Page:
Hematopoietic stem cell transplantation rates and long-term survival in acute myeloid and lymphoblastic leukemia: real-world population-based data from the Swedish Acute Leukemia Registry 1997-2006.
ABSTRACT Allogeneic stem cell transplantation (alloSCT) reduces relapse rates in acute leukemia, but outcome is hampered by toxicity. Population-based data avoid patient selection and may therefore substitute for lack of randomized trials.
We evaluated alloSCT rates within the Swedish Acute Leukemia Registry, including 3899 adult patients diagnosed from 1997 through 2006 with a coverage of 98% and a median follow-up of 6.2 years.
AlloSCT rates and survival decreased rapidly with age >55 years. The 8-year overall survival (OS) was 65% in patients <30 years and 38% in patients <60 years and was similar for acute myeloid leukemia (AML) and acute lymphoblastic leukemia (ALL). Among 1073 patients <60 years, alloSCT was performed in 42% and 49% of patients with AML and ALL, respectively. Two-thirds of the alloSCTs were performed in first complete remission, and half used unrelated donors, the same in AML and ALL. Regional differences in management and outcome were found: 60% of AML patients <40 years received alloSCT in all parts of Sweden, but two-thirds of AML patients 40-59 years had alloSCT in one region compared with one-third in other regions (P<.001), with improved 8-year OS among all AML patients in this age cohort (51% vs 30%; P = .005).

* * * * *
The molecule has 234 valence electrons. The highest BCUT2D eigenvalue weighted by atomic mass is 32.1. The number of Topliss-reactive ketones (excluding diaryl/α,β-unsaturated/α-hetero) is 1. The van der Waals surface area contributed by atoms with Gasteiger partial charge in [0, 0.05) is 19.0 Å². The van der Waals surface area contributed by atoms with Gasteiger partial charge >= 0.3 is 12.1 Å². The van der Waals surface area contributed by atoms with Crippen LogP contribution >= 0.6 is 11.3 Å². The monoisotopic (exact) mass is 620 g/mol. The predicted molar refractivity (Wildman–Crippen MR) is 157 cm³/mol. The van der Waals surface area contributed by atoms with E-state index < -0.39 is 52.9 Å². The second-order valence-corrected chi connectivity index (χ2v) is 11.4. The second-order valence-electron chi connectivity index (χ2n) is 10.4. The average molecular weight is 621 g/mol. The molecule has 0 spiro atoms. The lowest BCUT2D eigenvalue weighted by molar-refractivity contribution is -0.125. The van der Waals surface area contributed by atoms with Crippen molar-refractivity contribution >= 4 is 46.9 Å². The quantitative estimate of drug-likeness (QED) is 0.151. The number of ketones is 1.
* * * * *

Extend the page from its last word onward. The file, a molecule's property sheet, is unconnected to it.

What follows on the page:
More Swedish AML patients received alloSCT, and long-term survival was better than in recently published large international studies, despite our lack of selection bias. There was no correlation between alloSCT rate and survival in ALL. In adult AML patients <60 years of age, a high alloSCT rate was associated with better long-term survival, but there was no such correlation in ALL.
[show abstract] [hide abstract]
ABSTRACT: Treatment results in adult acute lymphoblastic leukemia (ALL) have improved considerably in the past decade, with an increase of complete remission rates to 85% to 90% and overall survival rates to 40% to 50%. Superior chemotherapy and supportive care, the integration of stem cell transplantation (SCT) into frontline therapy, and optimized risk stratification were important developments. Even more impressive is the success of targeted therapies in subgroups of ALL. In the formerly most unfavorable subgroup, Philadelphia chromosome (Ph)/BCR-ABL-positive ALL, survival now ranges from 40% to 50% after incorporating imatinib in combination chemotherapy. In mature B-ALL, survival rates increased above 80% with the combination of short intensive chemotherapy and rituximab. The prerequisite for comprehensive therapy is standardized and rapid diagnosis and classification as the basis for treatment stratification. Historically, the major aim of original risk stratification was to identify patients with a poor prognosis who would benefit from treatment intensification with SCT; currently stratification has become more complex. Subgroup-specific approaches include age-adapted therapy, subgroup-adjusted therapy, targeted therapy, and individualized therapy based on the presence of minimal residual disease (MRD).Seminars in Hematology 02/2009; 46(1):64-75. · 3.99 Impact Factor
[show abstract] [hide abstract]